The invention will now be described in greater detail with reference to the accompanying drawings, in which:

FIG. 1 is a front view of a shielding microphone holder according to the invention;

FIG. 2 is a sectional view to a larger scale taken on section line A--A of FIG. 1;

FIG. 3 is a view similar to FIG. 2 but showing an electret microphone in position within the holder;

FIG. 4 is a plan view of the cover of a telephone set having an enclosure for housing a hands-free microphone;

FIG. 5 is a front view of the cover of FIG. 4;

FIG. 6 is a sectional view to a larger scale taken on line K--K of FIG. 4;

FIG. 7 is a sectional view to a larger scale taken on line M--M of FIG. 4;

FIG. 8 is a view showing the microphone and holder assembled to the cover of the telephone set;

FIG. 9 is an axial sectional view of an alternative embodiment of shielding microphone holder according to the invention and electret microphone received in the holder; and

FIG. 10 is a graph providing a comparison between the microphone response when conventionally foam mounted and the microphone response when mounted according to the two embodiments of the invention.

Referring firstly to FIGS. 1 and 2, a shielding microphone holder 12 is moulded from an electrically insulating plastics material such as an ABS type 4 available from BORG WARNER under the trade name CYCOLAC-T. The holder 12 comprises a generally rectangular plate portion 14 and a stepped sleeve portion 16, joined to one surface of the plate portion 14 such that the central axis of the cylindrical portion 16 is aligned directly above the longer axis of symmetry of the plate portion. The dimensions of the sleeve portion 16 are such that it is located completely within the rectangular confines of the plate portion 14.

Plate portion 14 has a recessed edge or flange 18 extending completely around its periphery and on its rear (as seen in FIG. 1) shorter edge has two spaced notches 20 which extend completely through the plate portion.

Sleeve portion 16 can be subdivided into three successive thin-walled, open-ended coaxial cylinders 22, 24 and 26. Cylinder 22 is located at the forward end of cylindrical portion 16 and is spaced from plate portion 14 along its length, the space between cylinder 22 and plate portion 14 being designated 28 in FIG. 2. Approximately one third of the way along cylinder 22 from the forward open end 30 thereof there is located the leading end of a concentric thin-walled open-ended cylinder 32 having an outside diameter less than half the outside diameter of cylinder 22. Cylinder 32 extends concentrically within cylinder 22 almost one third of the length of cylinder 22 and is joined thereto by an annular web 34 extending radially outwardly from the leading end portion of cylinder 32.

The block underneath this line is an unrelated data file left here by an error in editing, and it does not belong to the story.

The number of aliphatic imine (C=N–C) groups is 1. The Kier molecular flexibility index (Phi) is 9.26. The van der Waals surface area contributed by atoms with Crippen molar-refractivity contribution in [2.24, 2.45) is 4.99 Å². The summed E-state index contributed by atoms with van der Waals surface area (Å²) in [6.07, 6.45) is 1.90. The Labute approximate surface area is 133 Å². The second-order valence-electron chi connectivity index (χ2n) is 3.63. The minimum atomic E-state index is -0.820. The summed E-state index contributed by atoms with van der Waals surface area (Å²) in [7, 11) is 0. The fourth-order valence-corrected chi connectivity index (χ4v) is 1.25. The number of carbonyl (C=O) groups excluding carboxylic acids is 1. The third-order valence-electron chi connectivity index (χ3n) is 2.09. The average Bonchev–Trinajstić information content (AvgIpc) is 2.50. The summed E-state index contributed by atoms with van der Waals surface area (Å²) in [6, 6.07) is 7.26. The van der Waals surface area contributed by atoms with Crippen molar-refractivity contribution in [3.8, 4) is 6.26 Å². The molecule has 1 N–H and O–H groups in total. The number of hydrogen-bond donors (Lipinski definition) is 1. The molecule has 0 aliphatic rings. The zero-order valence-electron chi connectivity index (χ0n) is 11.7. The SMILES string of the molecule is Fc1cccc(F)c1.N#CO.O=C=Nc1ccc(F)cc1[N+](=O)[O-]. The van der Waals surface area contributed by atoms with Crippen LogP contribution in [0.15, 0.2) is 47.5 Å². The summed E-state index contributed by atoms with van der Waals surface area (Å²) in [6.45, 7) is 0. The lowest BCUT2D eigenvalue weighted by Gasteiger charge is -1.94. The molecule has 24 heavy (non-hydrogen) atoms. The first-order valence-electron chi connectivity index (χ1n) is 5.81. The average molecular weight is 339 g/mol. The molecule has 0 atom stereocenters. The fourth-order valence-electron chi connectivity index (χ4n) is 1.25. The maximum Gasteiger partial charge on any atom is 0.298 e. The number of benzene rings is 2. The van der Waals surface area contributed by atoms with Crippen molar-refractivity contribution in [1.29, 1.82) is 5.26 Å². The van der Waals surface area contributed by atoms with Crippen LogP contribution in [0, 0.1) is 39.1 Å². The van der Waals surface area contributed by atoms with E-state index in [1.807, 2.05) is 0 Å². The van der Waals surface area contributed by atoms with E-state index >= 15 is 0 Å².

The trailing end 36 of cylinder 22 merges with the forward end of cylinder 24 which has a slightly larger external and internal diameter than cylinder 22, thereby providing an external step 38 and an internal shoulder 40. The internal surface of cylinder 24 is not perfectly cylindrical but is provided with three circumferentially spaced flats or lands 42, one of which is illustrated in FIG. 2, which have the effect of reducing the internal diameter of cylinder 24. Aligned with the lands 42 but on the external surface of cylinder 24 are corresponding lands 44 particularly illustrated in FIG. 1. Cylinder 24 is not a complete cylinder because it merges along a lower portion thereof with plate portion 14 as illustrated at 46 in FIG. 2.

Third cylinder 26 has a forward end which joins the trailing end of cylinder 24 because the external and internal diameters of cylinder 26 are considerably greater than those of cylinder 24, a generally annular, radially extending wall 47 connects cylinder 26 to cylinder 24 and this wall defines an external step 48 and an internal shoulder 50. As can be seen in FIG. 1 two generally rectangular holes or slots 52 extend through wall 47 from external step 48 to internal shoulder 50, the slots being located adjacent the two lowermost lands 44 on cylinder 24. Third cylinder 26 is even less a complete cylinder than cylinder 24 because its larger diameter means that its lower portion intersects rather than merges with the plate portion 14.

Referring now to FIG. 3, this shows an electret microphone 54 positioned in holder 12. A suitable microphone cartridge is obtainable from PRIMO MICROPHONE INC and comprises a cylindrical aluminum body having a plurality of circumferential acoustic holes 56 and a single acoustic hole indicated at 58 in the middle of the front surface. Hole 58 is covered by a thin acoustic cloth pad 60 which is adhered to and covers substantially the whole front surface of the microphone. Two insulated output wires 62 extend from a soldered connection on the rear surface of the microphone. The circumferential holes 56 permit pressure waves to reach the rear as well as the front of the acoustic membrane, the path to the rear being longer and for that reason, the microphone cartridge has uni-directional characteristics.